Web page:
Populism in Western democracies is on the rise. What was once confined to outliers and extreme political parties is now tearing away into the whole political system. Inflammatory speeches and critics of so-called ¡°fake news¡± made by Donald Trump,and half-truths broadcasted by Boris Johnson during the Vote Leave campaign in Great Britain, are only two out of many examples. Fed partly by people¡¯s economic frustration and fear of globalization, populism does not only legitimate xenophobia and racism, it may lead to economic mismanagement and will have a huge impact on relations between the West and China.
No matter the number of competing definitions of populism, there all have some common traits. First, populism states an inherent opposition between so called self-interested and corrupted elite entangled in corruption and political scandals, and a silent majority of virtuous people. Indeed, populism is not only a political but also a moral movement. This assertion is rarely true in fact, but it is at least the heart of the populist rhetoric, the reason why so many voters tend to flock around populist leaders. Second, populist leaders pretend to represent the volont¨¦g¨¦n¨¦rale (general will) while directly opposing traditional politicians. As Donald Trump bluntly said during his inaugural address ¡°we are transferring power from Washington D.C., and giving it back to you, the people¡±, i.e. the so-called ¡°forgotten¡±. Even before his election, he declared ¡°one of the key problems today is that politics is such a disgrace. Good people don¡¯t go into government¡±. Once again, this is rarely true or even completely false in the case of the incoming Trump administration composed mostly of white male, many of them former CEOs and billionaires, who do not represent per se the diversity of the American people. Third, contemporary populism relies on therejection of the perceived failure of mainstream parties to respond to globalization, and questions the benefits of liberalismthat has shaped Western democracies for decades. Indeed, populism leans towards protectionism as a solution to revitalize sluggish economies, reversing the dynamic of Western economic liberalism that has spread around the globe since the end of the WWII.
Donald Trump is now the President of the United States, and he has not toned down his rhetoric.The first measures he announced stick to his electoral promises, such as withdrawing his country from the Transpacific Partnership, an international agreement the three previous administrations, including the second Bush administration, had negotiated for almost a decade. In Europe, populism has also started to infect politics to the point whereMartin Selmayr, the European Commission president¡¯s chief of staff, mentioned last summer the ¡°horror scenario¡± in which populists would take power all across the world. Populists are now on both sides of the European political spectrum, from right-wing in economically secure Northern and Eastern European countries(Finns Party, Freedom Party of Austria, Alternative for Deutschland or Hungary¡¯s Jobbik), to left-wing in Southern European countries entrapped in economic crisis (Greece¡¯s Syriza and Spain¡¯s Podemos). Populism no longer concerns merely outsiders and marginal political parties, but it has started to infused mainstream ones like the Conservative Party in Great Britain, or the Republicans and even the Socialist party in France.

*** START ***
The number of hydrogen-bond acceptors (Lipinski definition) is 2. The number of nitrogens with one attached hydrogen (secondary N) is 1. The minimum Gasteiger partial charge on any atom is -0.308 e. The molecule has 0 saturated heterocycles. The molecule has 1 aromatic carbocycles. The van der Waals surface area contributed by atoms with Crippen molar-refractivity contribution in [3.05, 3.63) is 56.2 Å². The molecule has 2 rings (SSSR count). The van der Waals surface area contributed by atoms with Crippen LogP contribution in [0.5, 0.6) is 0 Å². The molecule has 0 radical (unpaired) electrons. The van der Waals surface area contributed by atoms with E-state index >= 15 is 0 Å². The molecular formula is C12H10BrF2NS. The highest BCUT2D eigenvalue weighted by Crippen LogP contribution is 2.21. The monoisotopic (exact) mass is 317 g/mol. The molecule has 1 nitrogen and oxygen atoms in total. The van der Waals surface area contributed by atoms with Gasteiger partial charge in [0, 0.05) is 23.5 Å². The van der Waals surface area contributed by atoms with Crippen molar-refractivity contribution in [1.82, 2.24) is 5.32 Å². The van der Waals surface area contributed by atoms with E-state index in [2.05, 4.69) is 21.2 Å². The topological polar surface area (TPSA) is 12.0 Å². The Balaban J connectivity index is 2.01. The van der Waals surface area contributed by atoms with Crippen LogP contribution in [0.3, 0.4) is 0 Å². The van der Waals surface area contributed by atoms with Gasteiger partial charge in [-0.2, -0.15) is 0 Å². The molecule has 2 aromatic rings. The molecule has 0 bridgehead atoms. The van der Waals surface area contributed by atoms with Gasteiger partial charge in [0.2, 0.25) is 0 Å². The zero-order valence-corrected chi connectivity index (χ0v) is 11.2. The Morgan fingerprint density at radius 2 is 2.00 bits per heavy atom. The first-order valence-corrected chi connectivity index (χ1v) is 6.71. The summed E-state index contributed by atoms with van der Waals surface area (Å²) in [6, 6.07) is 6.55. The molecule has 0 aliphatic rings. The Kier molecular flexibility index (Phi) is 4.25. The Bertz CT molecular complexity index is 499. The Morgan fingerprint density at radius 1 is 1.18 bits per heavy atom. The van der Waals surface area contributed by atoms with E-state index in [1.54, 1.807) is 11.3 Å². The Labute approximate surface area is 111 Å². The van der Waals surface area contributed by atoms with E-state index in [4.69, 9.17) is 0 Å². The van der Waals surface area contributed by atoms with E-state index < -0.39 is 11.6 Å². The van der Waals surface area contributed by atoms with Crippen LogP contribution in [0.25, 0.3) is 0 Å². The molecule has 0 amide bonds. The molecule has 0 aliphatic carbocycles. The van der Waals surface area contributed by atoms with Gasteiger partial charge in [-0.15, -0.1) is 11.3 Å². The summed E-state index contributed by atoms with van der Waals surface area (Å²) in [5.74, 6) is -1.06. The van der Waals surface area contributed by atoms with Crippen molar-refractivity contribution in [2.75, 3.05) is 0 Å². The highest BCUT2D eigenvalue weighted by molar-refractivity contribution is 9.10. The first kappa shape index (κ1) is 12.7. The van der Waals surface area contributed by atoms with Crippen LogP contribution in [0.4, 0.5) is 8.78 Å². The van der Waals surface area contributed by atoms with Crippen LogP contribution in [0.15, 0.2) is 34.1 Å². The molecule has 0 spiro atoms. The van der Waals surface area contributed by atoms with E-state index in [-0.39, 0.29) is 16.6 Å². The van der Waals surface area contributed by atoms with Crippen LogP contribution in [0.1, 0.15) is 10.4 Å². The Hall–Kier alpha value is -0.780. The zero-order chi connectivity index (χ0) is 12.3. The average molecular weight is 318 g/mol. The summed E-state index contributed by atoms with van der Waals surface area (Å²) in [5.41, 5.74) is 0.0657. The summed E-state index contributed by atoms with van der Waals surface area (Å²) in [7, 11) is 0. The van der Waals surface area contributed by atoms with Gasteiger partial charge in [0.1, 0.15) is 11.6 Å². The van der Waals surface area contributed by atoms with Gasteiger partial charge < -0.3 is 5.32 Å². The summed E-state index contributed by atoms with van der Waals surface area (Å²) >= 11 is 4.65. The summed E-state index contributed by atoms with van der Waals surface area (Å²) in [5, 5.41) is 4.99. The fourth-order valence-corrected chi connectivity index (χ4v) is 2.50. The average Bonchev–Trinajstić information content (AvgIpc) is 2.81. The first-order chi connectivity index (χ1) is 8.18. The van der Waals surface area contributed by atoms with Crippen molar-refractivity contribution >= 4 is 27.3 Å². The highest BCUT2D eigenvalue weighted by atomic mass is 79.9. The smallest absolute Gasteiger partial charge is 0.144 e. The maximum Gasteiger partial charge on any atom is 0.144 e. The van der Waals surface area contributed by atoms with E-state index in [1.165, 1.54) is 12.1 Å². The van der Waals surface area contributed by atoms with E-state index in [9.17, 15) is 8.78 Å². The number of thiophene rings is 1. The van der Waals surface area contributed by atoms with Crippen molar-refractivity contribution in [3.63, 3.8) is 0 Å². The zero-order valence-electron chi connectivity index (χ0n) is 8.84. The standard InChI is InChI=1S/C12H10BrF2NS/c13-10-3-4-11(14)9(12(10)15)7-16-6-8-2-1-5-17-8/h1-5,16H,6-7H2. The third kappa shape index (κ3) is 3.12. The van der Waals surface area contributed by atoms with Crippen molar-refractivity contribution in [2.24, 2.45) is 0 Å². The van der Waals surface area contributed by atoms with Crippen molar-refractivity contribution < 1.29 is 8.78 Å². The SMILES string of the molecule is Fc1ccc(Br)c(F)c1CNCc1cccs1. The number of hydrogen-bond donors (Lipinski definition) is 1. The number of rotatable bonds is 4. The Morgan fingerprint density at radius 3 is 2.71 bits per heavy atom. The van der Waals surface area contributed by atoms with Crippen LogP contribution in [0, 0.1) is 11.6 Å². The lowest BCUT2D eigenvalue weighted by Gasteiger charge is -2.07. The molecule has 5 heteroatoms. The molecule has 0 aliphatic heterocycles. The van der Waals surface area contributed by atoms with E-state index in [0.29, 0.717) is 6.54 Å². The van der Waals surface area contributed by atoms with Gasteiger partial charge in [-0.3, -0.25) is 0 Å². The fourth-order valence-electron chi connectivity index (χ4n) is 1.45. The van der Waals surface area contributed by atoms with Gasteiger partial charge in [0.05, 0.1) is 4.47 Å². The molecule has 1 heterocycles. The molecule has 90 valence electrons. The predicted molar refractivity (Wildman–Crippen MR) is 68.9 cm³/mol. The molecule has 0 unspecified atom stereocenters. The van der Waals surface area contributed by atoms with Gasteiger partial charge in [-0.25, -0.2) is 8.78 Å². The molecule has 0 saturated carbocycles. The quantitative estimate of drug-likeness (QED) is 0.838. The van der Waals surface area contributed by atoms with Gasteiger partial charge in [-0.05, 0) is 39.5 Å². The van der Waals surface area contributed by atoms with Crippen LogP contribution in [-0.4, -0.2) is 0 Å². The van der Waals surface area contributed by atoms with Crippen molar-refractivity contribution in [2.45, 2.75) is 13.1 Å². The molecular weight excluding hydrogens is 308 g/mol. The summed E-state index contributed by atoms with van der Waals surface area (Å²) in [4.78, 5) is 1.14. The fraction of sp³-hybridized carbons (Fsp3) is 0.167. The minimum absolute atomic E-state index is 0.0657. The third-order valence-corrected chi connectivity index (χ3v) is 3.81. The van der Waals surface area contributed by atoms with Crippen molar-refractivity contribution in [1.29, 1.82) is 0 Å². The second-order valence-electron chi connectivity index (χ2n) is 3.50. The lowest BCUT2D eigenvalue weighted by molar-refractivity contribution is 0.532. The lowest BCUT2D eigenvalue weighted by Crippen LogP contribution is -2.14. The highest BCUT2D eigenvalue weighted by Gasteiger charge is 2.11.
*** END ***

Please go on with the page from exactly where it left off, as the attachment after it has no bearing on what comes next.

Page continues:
Populism tends to erase the traditional political divide between left and right, and to create a new one between open and close. Donald Trump presents himself as the hero of ¡°Americanism, not globalism¡± and insisted that ¡°from this day forward, it is going to be only America first¡±. European populist politicians can similarly ride the wave of euro-skepticism and xenophobia in a context of slow growth and migrant crisis. From London to Warsaw, from Helsinki to Budapest, the European Commission has become a very convenient scapegoat while the European Council, which comprises the heads of states and government of every single member states, is supposed to lead the European Union. Indeed, Brussels is not responsible for falling turnouts, declining Party memberships, and growing distrust in politics, which altogether fuel populism and create a toxic environment of political malaise fueled by inability of traditional parties, the irresponsibility of some politicians, and the absence of major structural reforms.